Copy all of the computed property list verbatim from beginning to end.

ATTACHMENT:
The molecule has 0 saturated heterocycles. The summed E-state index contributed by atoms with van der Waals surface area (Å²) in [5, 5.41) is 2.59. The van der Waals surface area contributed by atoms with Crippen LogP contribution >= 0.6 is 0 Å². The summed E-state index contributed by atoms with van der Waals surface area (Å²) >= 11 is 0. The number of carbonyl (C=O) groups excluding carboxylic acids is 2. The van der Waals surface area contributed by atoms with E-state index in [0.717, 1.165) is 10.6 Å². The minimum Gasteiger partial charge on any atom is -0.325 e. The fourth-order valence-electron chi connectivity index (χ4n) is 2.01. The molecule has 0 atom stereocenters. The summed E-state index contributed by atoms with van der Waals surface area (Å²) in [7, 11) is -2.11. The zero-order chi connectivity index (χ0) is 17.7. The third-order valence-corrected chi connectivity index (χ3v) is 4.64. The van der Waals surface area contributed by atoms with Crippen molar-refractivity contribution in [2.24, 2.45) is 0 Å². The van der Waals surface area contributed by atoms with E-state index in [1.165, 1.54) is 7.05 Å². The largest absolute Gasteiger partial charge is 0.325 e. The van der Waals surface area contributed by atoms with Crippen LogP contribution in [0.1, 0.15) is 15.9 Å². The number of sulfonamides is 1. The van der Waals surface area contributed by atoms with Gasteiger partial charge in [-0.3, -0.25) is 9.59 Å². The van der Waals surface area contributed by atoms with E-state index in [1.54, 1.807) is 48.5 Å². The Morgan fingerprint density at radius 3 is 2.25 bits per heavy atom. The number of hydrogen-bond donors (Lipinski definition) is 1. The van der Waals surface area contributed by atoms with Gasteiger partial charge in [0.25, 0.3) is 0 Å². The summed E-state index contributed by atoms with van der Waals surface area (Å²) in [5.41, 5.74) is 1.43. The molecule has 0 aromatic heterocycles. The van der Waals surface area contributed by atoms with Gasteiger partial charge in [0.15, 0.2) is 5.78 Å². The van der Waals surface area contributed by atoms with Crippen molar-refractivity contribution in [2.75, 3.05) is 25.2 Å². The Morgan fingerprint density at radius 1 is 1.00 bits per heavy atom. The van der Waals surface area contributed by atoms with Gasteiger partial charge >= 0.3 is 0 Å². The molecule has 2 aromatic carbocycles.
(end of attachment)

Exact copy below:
The molecule has 0 saturated heterocycles. The summed E-state index contributed by atoms with van der Waals surface area (Å²) in [5, 5.41) is 2.59. The van der Waals surface area contributed by atoms with Crippen LogP contribution >= 0.6 is 0 Å². The summed E-state index contributed by atoms with van der Waals surface area (Å²) >= 11 is 0. The number of carbonyl (C=O) groups excluding carboxylic acids is 2. The van der Waals surface area contributed by atoms with E-state index in [0.717, 1.165) is 10.6 Å². The minimum Gasteiger partial charge on any atom is -0.325 e. The fourth-order valence-electron chi connectivity index (χ4n) is 2.01. The molecule has 0 atom stereocenters. The summed E-state index contributed by atoms with van der Waals surface area (Å²) in [7, 11) is -2.11. The zero-order chi connectivity index (χ0) is 17.7. The third-order valence-corrected chi connectivity index (χ3v) is 4.64. The van der Waals surface area contributed by atoms with Crippen molar-refractivity contribution in [2.24, 2.45) is 0 Å². The van der Waals surface area contributed by atoms with E-state index in [1.165, 1.54) is 7.05 Å². The largest absolute Gasteiger partial charge is 0.325 e. The van der Waals surface area contributed by atoms with Crippen LogP contribution in [0.1, 0.15) is 15.9 Å². The number of sulfonamides is 1. The van der Waals surface area contributed by atoms with Gasteiger partial charge in [-0.3, -0.25) is 9.59 Å². The van der Waals surface area contributed by atoms with E-state index in [1.54, 1.807) is 48.5 Å². The Morgan fingerprint density at radius 3 is 2.25 bits per heavy atom. The number of hydrogen-bond donors (Lipinski definition) is 1. The van der Waals surface area contributed by atoms with Gasteiger partial charge in [0.25, 0.3) is 0 Å². The summed E-state index contributed by atoms with van der Waals surface area (Å²) in [5.41, 5.74) is 1.43. The molecule has 0 aromatic heterocycles. The van der Waals surface area contributed by atoms with Gasteiger partial charge in [0.15, 0.2) is 5.78 Å². The van der Waals surface area contributed by atoms with Crippen molar-refractivity contribution in [2.75, 3.05) is 25.2 Å². The Morgan fingerprint density at radius 1 is 1.00 bits per heavy atom. The van der Waals surface area contributed by atoms with Gasteiger partial charge >= 0.3 is 0 Å². The molecule has 2 aromatic carbocycles.